3.4. hUCB-MSC Treatment Can Rescue the Effect of Irradiation on Bone Mass in Mice

To verify the therapeutic effect of hUCB-MSCs in vivo, we divided the mice into the irradiation group, the irradiation treatment with hUCB-MSC group, and the control group. After 6 Gy of irradiation treatment for the irradiation group and irradiation treatment with the hUCB-MSC group, the hUCB-MSC treatment group was treated with intravenous injection of hUCB-MSCs immediately, and the other two groups were injected with the same amount of normal saline. On the fourth day, human-derived mesenchymal stem cells were detected in the peripheral blood of the mice, proving the success of stem cell transplantation. After the mice were raised for 28 days, the forelimbs of the mice were tested by micro-CT, and the test data were quantitatively analyzed. The results showed that the bone mass of the irradiated mice was significantly lower than that of the control group, while the bone mass of the mice treated with hUCB-MSCs was significantly higher than that of the irradiated group. Although it was less than the bone mass of the control group, it was already close to the bone mass of the control mice (Figure 4(a)). The BV/TV and Tb.Th of the irradiated group were significantly lower than those of the control group (Figure 4(b)), while the BV/TV and Tb.Th of the treatment group were significantly higher than that of the irradiated group (Figure 4(b)). It indicated that intravenous injection of hUCB-MSCs can reverse the bone loss of irradiated mice at a dose of 6 Gy and reduce the risk of pathological fractures.

3.5. hUCB-MSCs Reverse Bone Loss by Improving the Bone Marrow Microenvironment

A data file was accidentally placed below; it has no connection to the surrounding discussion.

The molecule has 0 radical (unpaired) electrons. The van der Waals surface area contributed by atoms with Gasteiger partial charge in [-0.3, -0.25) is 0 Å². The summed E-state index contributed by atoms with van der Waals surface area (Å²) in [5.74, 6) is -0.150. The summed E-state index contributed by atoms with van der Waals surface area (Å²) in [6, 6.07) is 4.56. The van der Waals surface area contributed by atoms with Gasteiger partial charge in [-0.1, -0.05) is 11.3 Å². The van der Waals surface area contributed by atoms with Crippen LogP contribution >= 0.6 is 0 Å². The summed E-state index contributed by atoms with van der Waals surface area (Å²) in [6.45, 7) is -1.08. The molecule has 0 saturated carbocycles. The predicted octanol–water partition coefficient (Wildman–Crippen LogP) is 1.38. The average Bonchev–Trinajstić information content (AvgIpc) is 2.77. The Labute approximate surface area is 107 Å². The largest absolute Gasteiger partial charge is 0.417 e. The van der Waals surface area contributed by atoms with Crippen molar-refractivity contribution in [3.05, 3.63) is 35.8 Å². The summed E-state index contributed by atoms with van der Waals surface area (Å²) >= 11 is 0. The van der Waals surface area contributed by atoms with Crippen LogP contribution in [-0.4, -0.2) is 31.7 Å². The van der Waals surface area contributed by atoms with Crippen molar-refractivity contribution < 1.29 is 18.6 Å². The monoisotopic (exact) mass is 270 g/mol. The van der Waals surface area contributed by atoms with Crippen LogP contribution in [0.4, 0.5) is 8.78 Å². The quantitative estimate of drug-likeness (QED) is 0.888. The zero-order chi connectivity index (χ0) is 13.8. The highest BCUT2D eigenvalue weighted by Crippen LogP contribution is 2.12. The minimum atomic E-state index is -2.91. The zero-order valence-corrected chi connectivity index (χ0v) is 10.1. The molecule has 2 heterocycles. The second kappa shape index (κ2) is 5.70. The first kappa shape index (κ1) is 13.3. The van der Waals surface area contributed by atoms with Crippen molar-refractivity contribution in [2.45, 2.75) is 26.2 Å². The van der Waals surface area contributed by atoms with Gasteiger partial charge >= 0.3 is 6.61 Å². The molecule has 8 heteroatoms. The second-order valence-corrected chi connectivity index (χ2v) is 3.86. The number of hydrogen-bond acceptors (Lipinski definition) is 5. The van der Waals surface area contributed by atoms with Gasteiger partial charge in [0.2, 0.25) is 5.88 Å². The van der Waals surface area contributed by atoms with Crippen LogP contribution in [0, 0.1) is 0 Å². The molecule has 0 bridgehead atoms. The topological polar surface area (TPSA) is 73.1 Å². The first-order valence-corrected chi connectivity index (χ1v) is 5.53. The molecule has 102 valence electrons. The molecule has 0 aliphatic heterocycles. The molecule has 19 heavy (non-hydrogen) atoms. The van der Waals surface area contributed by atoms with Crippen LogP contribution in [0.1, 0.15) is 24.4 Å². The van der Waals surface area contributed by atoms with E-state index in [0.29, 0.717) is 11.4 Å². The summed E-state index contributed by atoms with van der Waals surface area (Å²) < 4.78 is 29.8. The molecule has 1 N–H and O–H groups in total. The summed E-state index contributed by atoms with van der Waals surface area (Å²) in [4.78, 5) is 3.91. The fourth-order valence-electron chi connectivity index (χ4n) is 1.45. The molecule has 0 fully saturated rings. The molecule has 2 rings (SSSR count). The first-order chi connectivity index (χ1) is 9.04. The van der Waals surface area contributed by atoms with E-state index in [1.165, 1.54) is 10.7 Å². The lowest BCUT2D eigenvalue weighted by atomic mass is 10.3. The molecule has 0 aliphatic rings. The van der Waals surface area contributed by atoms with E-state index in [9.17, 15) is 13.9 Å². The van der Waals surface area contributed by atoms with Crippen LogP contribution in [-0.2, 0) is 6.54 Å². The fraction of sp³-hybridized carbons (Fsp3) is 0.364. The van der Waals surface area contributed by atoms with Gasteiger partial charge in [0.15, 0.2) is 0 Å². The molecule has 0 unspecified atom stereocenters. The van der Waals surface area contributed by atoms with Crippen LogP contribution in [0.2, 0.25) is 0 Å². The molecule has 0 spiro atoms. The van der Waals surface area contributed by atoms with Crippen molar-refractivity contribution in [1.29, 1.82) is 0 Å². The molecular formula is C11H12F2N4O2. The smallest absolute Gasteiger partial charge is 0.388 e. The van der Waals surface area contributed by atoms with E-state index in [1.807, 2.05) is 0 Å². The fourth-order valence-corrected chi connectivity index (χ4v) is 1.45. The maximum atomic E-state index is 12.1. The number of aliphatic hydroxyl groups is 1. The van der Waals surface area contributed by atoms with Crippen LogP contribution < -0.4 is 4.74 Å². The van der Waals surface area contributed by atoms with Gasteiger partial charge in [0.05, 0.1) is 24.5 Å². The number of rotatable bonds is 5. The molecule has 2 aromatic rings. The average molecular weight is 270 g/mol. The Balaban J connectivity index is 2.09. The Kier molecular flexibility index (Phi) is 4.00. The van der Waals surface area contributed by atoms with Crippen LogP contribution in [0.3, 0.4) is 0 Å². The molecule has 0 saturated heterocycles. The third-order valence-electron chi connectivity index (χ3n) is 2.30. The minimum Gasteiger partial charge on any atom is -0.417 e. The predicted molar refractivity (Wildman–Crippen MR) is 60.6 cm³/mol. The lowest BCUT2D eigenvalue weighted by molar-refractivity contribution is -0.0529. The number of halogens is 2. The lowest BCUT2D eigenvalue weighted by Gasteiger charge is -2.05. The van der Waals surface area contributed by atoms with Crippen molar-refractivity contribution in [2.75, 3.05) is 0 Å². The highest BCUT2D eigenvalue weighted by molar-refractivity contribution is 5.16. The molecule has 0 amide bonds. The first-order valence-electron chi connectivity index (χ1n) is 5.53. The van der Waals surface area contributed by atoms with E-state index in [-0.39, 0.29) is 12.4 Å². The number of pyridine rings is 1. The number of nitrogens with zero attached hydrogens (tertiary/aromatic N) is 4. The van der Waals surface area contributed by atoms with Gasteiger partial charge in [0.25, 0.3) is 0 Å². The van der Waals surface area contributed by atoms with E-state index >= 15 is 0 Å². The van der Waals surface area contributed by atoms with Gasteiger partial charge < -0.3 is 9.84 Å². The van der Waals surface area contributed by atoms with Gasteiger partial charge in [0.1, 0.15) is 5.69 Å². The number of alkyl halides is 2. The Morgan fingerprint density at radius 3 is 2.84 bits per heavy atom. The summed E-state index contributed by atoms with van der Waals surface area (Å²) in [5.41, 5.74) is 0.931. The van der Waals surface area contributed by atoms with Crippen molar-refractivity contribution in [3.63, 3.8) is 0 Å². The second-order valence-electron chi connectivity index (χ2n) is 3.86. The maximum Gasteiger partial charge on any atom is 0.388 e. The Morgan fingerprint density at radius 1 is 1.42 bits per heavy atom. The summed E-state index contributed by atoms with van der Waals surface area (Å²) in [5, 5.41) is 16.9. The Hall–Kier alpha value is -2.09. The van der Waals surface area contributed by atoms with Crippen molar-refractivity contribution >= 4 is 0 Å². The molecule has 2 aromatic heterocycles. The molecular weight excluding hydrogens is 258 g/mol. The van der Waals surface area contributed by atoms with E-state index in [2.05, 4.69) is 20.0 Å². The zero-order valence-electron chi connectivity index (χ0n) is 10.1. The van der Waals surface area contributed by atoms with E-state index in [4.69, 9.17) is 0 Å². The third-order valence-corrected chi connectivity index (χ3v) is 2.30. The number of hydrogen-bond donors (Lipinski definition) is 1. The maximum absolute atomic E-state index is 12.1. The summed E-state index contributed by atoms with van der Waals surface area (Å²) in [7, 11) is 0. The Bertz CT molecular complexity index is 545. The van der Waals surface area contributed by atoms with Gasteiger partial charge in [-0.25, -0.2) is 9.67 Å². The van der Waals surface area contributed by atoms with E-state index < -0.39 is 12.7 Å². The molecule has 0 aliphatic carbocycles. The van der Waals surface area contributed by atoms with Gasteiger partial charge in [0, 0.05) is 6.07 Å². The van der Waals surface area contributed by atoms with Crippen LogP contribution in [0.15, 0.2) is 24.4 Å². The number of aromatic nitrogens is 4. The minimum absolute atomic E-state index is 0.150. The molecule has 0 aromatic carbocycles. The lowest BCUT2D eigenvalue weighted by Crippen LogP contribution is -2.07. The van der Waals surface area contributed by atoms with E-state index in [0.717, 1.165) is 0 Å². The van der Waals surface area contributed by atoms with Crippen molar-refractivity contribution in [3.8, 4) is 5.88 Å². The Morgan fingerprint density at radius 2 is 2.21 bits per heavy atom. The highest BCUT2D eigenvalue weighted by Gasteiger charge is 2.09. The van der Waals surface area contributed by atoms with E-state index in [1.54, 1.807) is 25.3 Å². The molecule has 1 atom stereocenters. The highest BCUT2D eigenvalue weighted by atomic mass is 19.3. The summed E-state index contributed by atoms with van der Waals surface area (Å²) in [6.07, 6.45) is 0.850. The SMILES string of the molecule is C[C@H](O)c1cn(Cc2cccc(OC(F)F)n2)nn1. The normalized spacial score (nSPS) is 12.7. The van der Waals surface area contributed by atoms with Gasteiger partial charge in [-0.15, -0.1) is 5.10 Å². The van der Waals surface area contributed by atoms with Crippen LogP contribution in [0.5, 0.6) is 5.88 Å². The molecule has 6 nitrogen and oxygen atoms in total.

The humerus of the above three groups of mice was taken for related detection. We found that the distance between bone surface and adjacent bone marrow tissue in the irradiation group was significantly wider than that in the control group, while the distance between bone surface and adjacent bone marrow tissue in hUCB-MSC-treated mice was restored. Although it cannot be restored to the level of the control group, the distance between bone surface and adjacent bone marrow tissue was smaller than that in the irradiated group and similar to the control group (Figures 5(a) and 5(g)). Meanwhile, transmission electron microscopy also showed that a layer of regular and continuous osteoblasts or osteoprogenitor cells formed at the junction of bone and bone marrow tissue (especially cancellous bone) in the control group, while osteoblast progenitor cells in the irradiated group were damaged. Compared with the control group, the osteoprogenitor cells were not arranged continuously, tightly, and orderly on the bone surface in the irradiated group. In contrast, the mice in the treatment group showed regular, tight, and orderly arrangement of osteoprogenitor cells at the bone marrow tissue junction, which was similar to the control group (Figure 5(b)). Moreover, new osteogenesis was observed in the treatment group (Figure 5(b)). It also showed that the osteogenic precursor cells after hUCB-MSC treatment had restored their osteogenic activity. Then, the small arterial blood vessels in the bone tissue of the irradiated group were significantly reduced compared with the control group and the hUCB-MSC treatment group, while the bone tissue of the mice treated with hUCB-MSCs had new small blood vessels, which was similar to the control group (Figure 5(c)). And the expression of vascular endothelial growth factor (VEGF) was observed to increase significantly compared with the control group and the irradiation group (Figure 5(d)). It showed that intravenous injection of hUCB-MSCs may promote the regeneration of damaged tiny blood vessels in bone tissue, thereby restoring the blood supply of bone tissue and providing favorable conditions for the repair of bone injury. Furthermore, a large number of fat particles appeared in the bone marrow tissue of the irradiated group. In the bone marrow tissue treated with hUCB-MSCs, fatty bone marrow tissue still exists, but the content was less (Figures 5(e) and 5(h)). The treatment group also inhibited the activation of osteoclasts caused by irradiation, and the number was similar to that of the control group (Figures 5(f) and 5(i)). These results prove that hUCB-MSCs can fundamentally improve the bone destruction caused by irradiation in vivo, and it is expected to become a new treatment method for bone destruction after radiotherapy.